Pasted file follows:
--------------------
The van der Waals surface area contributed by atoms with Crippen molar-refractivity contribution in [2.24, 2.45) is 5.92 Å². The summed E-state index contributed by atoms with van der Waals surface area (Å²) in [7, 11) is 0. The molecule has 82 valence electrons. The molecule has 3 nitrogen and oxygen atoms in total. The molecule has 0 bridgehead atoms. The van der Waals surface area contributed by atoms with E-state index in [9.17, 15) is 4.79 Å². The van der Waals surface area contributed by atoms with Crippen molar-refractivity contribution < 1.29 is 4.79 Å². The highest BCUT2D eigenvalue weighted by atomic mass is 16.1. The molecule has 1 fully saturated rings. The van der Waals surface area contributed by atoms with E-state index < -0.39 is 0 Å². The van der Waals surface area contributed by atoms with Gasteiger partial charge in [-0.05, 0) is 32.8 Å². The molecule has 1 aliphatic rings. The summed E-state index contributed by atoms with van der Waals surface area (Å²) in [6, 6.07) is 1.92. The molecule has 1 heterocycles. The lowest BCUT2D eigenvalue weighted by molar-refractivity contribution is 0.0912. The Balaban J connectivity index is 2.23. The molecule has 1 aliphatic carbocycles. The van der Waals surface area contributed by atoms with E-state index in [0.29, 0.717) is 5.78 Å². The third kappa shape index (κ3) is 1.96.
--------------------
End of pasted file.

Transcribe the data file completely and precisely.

The van der Waals surface area contributed by atoms with Crippen molar-refractivity contribution in [2.24, 2.45) is 5.92 Å². The summed E-state index contributed by atoms with van der Waals surface area (Å²) in [7, 11) is 0. The molecule has 82 valence electrons. The molecule has 3 nitrogen and oxygen atoms in total. The molecule has 0 bridgehead atoms. The van der Waals surface area contributed by atoms with E-state index in [9.17, 15) is 4.79 Å². The van der Waals surface area contributed by atoms with Crippen molar-refractivity contribution < 1.29 is 4.79 Å². The highest BCUT2D eigenvalue weighted by atomic mass is 16.1. The molecule has 1 fully saturated rings. The van der Waals surface area contributed by atoms with E-state index < -0.39 is 0 Å². The van der Waals surface area contributed by atoms with Gasteiger partial charge in [-0.05, 0) is 32.8 Å². The molecule has 1 aliphatic rings. The summed E-state index contributed by atoms with van der Waals surface area (Å²) in [6, 6.07) is 1.92. The molecule has 1 heterocycles. The lowest BCUT2D eigenvalue weighted by molar-refractivity contribution is 0.0912. The Balaban J connectivity index is 2.23. The molecule has 1 aliphatic carbocycles. The van der Waals surface area contributed by atoms with E-state index in [0.29, 0.717) is 5.78 Å². The third kappa shape index (κ3) is 1.96.